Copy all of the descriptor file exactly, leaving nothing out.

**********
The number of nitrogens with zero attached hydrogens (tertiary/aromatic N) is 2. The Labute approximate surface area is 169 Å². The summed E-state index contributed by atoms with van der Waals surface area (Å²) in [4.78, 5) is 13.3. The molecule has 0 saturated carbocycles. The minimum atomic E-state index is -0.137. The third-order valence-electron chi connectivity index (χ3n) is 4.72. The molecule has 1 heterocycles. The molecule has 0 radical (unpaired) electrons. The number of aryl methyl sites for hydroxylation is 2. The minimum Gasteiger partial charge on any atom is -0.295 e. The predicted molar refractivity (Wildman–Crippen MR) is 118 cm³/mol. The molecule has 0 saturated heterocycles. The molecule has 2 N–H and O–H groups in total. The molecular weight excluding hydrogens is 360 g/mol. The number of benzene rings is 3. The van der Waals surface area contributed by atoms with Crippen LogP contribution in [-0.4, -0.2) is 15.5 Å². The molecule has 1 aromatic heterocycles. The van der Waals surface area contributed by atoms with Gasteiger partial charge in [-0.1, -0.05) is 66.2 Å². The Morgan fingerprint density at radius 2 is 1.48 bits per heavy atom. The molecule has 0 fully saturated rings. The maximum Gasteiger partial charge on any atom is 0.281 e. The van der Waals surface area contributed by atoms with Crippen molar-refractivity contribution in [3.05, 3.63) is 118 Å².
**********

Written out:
The number of nitrogens with zero attached hydrogens (tertiary/aromatic N) is 2. The Labute approximate surface area is 169 Å². The summed E-state index contributed by atoms with van der Waals surface area (Å²) in [4.78, 5) is 13.3. The molecule has 0 saturated carbocycles. The minimum atomic E-state index is -0.137. The third-order valence-electron chi connectivity index (χ3n) is 4.72. The molecule has 1 heterocycles. The molecule has 0 radical (unpaired) electrons. The number of aryl methyl sites for hydroxylation is 2. The minimum Gasteiger partial charge on any atom is -0.295 e. The predicted molar refractivity (Wildman–Crippen MR) is 118 cm³/mol. The molecule has 0 saturated heterocycles. The molecule has 2 N–H and O–H groups in total. The molecular weight excluding hydrogens is 360 g/mol. The number of benzene rings is 3. The van der Waals surface area contributed by atoms with Crippen LogP contribution in [-0.4, -0.2) is 15.5 Å². The molecule has 1 aromatic heterocycles. The van der Waals surface area contributed by atoms with Gasteiger partial charge in [-0.1, -0.05) is 66.2 Å². The Morgan fingerprint density at radius 2 is 1.48 bits per heavy atom. The molecule has 0 fully saturated rings. The maximum Gasteiger partial charge on any atom is 0.281 e. The van der Waals surface area contributed by atoms with Crippen molar-refractivity contribution in [3.05, 3.63) is 118 Å².